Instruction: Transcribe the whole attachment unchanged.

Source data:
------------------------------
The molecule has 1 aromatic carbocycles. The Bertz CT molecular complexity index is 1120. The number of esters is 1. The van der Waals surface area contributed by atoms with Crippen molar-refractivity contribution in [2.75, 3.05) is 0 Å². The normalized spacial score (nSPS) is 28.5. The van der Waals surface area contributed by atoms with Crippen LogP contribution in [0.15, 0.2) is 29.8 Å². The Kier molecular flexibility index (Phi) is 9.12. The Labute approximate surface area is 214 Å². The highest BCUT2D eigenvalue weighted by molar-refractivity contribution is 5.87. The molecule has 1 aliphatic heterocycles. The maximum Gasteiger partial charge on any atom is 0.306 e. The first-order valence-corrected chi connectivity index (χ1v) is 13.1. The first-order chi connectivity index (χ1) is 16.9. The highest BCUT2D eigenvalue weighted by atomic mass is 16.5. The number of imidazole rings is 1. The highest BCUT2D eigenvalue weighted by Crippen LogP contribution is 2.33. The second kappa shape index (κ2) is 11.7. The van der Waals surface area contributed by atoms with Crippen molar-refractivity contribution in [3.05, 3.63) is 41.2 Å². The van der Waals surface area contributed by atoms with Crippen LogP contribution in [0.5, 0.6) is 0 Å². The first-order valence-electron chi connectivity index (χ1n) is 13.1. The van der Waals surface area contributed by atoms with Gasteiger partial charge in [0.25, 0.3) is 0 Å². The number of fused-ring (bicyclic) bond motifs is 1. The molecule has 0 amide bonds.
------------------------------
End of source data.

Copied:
The molecule has 1 aromatic carbocycles. The Bertz CT molecular complexity index is 1120. The number of esters is 1. The van der Waals surface area contributed by atoms with Crippen molar-refractivity contribution in [2.75, 3.05) is 0 Å². The normalized spacial score (nSPS) is 28.5. The van der Waals surface area contributed by atoms with Crippen LogP contribution in [0.15, 0.2) is 29.8 Å². The Kier molecular flexibility index (Phi) is 9.12. The Labute approximate surface area is 214 Å². The highest BCUT2D eigenvalue weighted by molar-refractivity contribution is 5.87. The molecule has 1 aliphatic heterocycles. The maximum Gasteiger partial charge on any atom is 0.306 e. The first-order valence-corrected chi connectivity index (χ1v) is 13.1. The first-order chi connectivity index (χ1) is 16.9. The highest BCUT2D eigenvalue weighted by atomic mass is 16.5. The number of imidazole rings is 1. The highest BCUT2D eigenvalue weighted by Crippen LogP contribution is 2.33. The second kappa shape index (κ2) is 11.7. The van der Waals surface area contributed by atoms with Crippen molar-refractivity contribution in [3.05, 3.63) is 41.2 Å². The van der Waals surface area contributed by atoms with Crippen LogP contribution in [0.5, 0.6) is 0 Å². The first-order valence-electron chi connectivity index (χ1n) is 13.1. The van der Waals surface area contributed by atoms with Gasteiger partial charge in [0.25, 0.3) is 0 Å². The number of fused-ring (bicyclic) bond motifs is 1. The molecule has 0 amide bonds.